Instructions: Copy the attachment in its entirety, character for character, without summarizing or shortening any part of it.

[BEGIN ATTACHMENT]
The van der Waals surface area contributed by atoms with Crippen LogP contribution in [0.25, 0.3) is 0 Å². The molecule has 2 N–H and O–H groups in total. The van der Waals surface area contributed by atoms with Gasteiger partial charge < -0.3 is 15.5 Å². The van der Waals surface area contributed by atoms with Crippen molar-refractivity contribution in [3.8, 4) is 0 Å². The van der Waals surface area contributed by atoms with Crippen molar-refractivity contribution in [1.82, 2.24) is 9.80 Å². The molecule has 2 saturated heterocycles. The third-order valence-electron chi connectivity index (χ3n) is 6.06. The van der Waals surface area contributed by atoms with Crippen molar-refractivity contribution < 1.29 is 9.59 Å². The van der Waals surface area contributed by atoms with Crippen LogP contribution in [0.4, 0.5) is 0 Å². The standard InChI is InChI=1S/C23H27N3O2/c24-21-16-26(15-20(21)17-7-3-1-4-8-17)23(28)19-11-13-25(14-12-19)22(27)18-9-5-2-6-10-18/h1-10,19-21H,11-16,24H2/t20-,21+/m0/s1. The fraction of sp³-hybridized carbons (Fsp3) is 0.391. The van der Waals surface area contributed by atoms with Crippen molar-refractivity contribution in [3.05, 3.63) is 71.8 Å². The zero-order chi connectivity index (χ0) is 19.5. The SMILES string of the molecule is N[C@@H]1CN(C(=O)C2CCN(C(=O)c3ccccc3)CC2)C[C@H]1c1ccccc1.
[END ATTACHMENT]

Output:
The van der Waals surface area contributed by atoms with Crippen LogP contribution in [0.25, 0.3) is 0 Å². The molecule has 2 N–H and O–H groups in total. The van der Waals surface area contributed by atoms with Gasteiger partial charge < -0.3 is 15.5 Å². The van der Waals surface area contributed by atoms with Crippen molar-refractivity contribution in [3.8, 4) is 0 Å². The van der Waals surface area contributed by atoms with Crippen molar-refractivity contribution in [1.82, 2.24) is 9.80 Å². The molecule has 2 saturated heterocycles. The third-order valence-electron chi connectivity index (χ3n) is 6.06. The van der Waals surface area contributed by atoms with Crippen molar-refractivity contribution < 1.29 is 9.59 Å². The van der Waals surface area contributed by atoms with Crippen LogP contribution in [0.4, 0.5) is 0 Å². The standard InChI is InChI=1S/C23H27N3O2/c24-21-16-26(15-20(21)17-7-3-1-4-8-17)23(28)19-11-13-25(14-12-19)22(27)18-9-5-2-6-10-18/h1-10,19-21H,11-16,24H2/t20-,21+/m0/s1. The fraction of sp³-hybridized carbons (Fsp3) is 0.391. The van der Waals surface area contributed by atoms with Crippen molar-refractivity contribution in [3.05, 3.63) is 71.8 Å². The zero-order chi connectivity index (χ0) is 19.5. The SMILES string of the molecule is N[C@@H]1CN(C(=O)C2CCN(C(=O)c3ccccc3)CC2)C[C@H]1c1ccccc1.